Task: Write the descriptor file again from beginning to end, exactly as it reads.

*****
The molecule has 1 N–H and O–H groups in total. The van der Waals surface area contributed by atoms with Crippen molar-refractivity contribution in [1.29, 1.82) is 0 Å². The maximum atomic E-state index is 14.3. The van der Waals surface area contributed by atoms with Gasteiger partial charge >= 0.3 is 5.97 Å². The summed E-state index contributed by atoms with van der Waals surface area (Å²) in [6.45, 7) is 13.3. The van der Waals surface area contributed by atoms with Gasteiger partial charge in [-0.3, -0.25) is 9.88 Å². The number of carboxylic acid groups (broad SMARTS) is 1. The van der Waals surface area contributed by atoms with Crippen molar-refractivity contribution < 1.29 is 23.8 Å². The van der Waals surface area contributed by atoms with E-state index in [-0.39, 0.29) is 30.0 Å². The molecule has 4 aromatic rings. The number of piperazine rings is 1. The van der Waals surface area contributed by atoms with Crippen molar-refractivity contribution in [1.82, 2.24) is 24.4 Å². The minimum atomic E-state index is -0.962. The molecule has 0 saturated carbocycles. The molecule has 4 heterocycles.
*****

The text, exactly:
The molecule has 1 N–H and O–H groups in total. The van der Waals surface area contributed by atoms with Crippen molar-refractivity contribution in [1.29, 1.82) is 0 Å². The maximum atomic E-state index is 14.3. The van der Waals surface area contributed by atoms with Gasteiger partial charge >= 0.3 is 5.97 Å². The summed E-state index contributed by atoms with van der Waals surface area (Å²) in [6.45, 7) is 13.3. The van der Waals surface area contributed by atoms with Gasteiger partial charge in [-0.3, -0.25) is 9.88 Å². The number of carboxylic acid groups (broad SMARTS) is 1. The van der Waals surface area contributed by atoms with Crippen molar-refractivity contribution < 1.29 is 23.8 Å². The van der Waals surface area contributed by atoms with E-state index in [-0.39, 0.29) is 30.0 Å². The molecule has 4 aromatic rings. The number of piperazine rings is 1. The van der Waals surface area contributed by atoms with Crippen molar-refractivity contribution in [1.82, 2.24) is 24.4 Å². The minimum atomic E-state index is -0.962. The molecule has 0 saturated carbocycles. The molecule has 4 heterocycles.